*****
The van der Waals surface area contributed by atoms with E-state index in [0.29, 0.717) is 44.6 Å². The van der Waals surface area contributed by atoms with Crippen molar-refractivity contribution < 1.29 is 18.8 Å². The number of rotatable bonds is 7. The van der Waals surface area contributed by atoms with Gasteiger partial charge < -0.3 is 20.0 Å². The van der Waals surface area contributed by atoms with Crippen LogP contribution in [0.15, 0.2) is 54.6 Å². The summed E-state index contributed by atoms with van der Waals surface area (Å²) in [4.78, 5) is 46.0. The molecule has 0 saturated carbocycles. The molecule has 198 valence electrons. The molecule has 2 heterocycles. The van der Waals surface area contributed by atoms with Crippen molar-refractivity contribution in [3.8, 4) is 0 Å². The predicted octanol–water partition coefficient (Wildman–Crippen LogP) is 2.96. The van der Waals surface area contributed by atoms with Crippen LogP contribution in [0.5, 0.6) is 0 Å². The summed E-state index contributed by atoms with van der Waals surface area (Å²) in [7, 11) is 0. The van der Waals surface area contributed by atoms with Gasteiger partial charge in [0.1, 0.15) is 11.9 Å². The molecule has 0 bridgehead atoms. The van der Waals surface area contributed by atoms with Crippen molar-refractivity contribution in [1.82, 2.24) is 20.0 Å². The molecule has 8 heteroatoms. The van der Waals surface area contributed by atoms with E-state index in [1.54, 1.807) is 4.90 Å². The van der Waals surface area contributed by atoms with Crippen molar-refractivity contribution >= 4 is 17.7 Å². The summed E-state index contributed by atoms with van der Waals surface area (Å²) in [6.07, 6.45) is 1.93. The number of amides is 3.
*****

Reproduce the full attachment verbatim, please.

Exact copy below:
The van der Waals surface area contributed by atoms with E-state index in [0.29, 0.717) is 44.6 Å². The van der Waals surface area contributed by atoms with Crippen molar-refractivity contribution < 1.29 is 18.8 Å². The number of rotatable bonds is 7. The van der Waals surface area contributed by atoms with Gasteiger partial charge < -0.3 is 20.0 Å². The van der Waals surface area contributed by atoms with Crippen LogP contribution in [0.15, 0.2) is 54.6 Å². The summed E-state index contributed by atoms with van der Waals surface area (Å²) in [4.78, 5) is 46.0. The molecule has 0 saturated carbocycles. The molecule has 198 valence electrons. The molecule has 2 heterocycles. The van der Waals surface area contributed by atoms with Crippen molar-refractivity contribution in [3.8, 4) is 0 Å². The predicted octanol–water partition coefficient (Wildman–Crippen LogP) is 2.96. The van der Waals surface area contributed by atoms with Crippen LogP contribution in [0.5, 0.6) is 0 Å². The summed E-state index contributed by atoms with van der Waals surface area (Å²) in [7, 11) is 0. The van der Waals surface area contributed by atoms with Gasteiger partial charge in [0.1, 0.15) is 11.9 Å². The molecule has 0 bridgehead atoms. The van der Waals surface area contributed by atoms with Crippen molar-refractivity contribution in [1.82, 2.24) is 20.0 Å². The molecule has 8 heteroatoms. The van der Waals surface area contributed by atoms with E-state index in [1.54, 1.807) is 4.90 Å². The van der Waals surface area contributed by atoms with Crippen molar-refractivity contribution >= 4 is 17.7 Å². The summed E-state index contributed by atoms with van der Waals surface area (Å²) in [6.07, 6.45) is 1.93. The number of amides is 3.